Invasive species: The damage they inflict on your garden
In a corner of our garden, we have a Dwarf Korean Lilac Standard that’s more than 10 years old. So, the crown is about eight feet across. Each year, in May, we are rewarded by tiny sprays of lilac flowers and their fragrance throughout the garden.
Under the tree, however, was a wasteland. It was a dark corner where nothing would grow. About four years ago, we planted a 10-pack of Creeping Jenny. It has taken a number of years for the Creeping Jenny to spread all under the Dwarf Korean Lilac Standard. In July, it was just beautiful: as the sun hit the Creeping Jenny, it provided a “pop” of acid green carpet under the lilac tree.
Then something awful happened. Over about a two week period, the tree started to dry up. You could take the leaves and they would crumble in your hand, like sage when you're making the stuffing at Thanksgiving.
With the Creeping Jenny now forming a solid carpet and covering the ground, the leaves of the Dwarf Korean Lilac Standard lost their glaucous coating and started to dry up. The leaves are still attached to the tree (they have not dropped), but it is as if the tree was freeze-dried. After doing some research, we discovered that the Creeping Jenny was what was causing our Dwarf Korean Lilac Standard to wither. The nature of invasive species is that they rob other plants and trees of water, oxygen, and nutrients in the soil.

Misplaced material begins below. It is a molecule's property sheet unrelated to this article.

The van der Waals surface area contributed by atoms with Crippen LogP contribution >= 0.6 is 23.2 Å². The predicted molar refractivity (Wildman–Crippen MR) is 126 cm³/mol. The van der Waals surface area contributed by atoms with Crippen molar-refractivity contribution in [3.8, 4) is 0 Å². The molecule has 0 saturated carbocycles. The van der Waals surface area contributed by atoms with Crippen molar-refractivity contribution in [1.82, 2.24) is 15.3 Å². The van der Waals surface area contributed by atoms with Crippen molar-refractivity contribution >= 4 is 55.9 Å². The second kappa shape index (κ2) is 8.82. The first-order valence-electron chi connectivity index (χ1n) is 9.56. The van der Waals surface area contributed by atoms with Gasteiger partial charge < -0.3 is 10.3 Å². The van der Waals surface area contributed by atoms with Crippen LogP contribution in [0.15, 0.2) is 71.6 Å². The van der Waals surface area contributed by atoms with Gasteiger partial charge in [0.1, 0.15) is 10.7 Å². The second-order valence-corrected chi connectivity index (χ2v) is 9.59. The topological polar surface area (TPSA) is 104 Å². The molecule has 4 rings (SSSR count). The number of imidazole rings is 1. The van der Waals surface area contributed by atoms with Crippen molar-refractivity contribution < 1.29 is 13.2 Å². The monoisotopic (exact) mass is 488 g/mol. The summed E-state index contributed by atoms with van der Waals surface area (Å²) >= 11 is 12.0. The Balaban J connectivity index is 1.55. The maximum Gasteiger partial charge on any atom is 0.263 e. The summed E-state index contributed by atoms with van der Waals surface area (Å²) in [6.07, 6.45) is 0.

An hour later, we dug up all the Creeping Jenny, roots and all. We put down a thick layer of compost, followed by two bags of topsoil. We watered it in well. We watered it a second time 48 hours later. The good news: the tree’s leaves have now absorbed some water and are not as brittle as before. The branches of the tree are still supple and don’t break. We may have acted at the 11th hour to save the tree. This story isn’t over yet; the key will be how the Dwarf Korean Lilac Standard will over-winter. And, will it leaf out in the spring?
Invasive species are a nuisance. One might ask why garden centres sell them at all. Creeping Jenny is a still a lovely looking plant and a good ground cover. But it just takes over all other plants. Do not under-plant large trees with Creeping Jenny, as this invasive species will rob even a mature tree of the water, oxygen, and nutrients it needs. And then you may end up paying an arborist thousands of dollars to have a mature tree removed.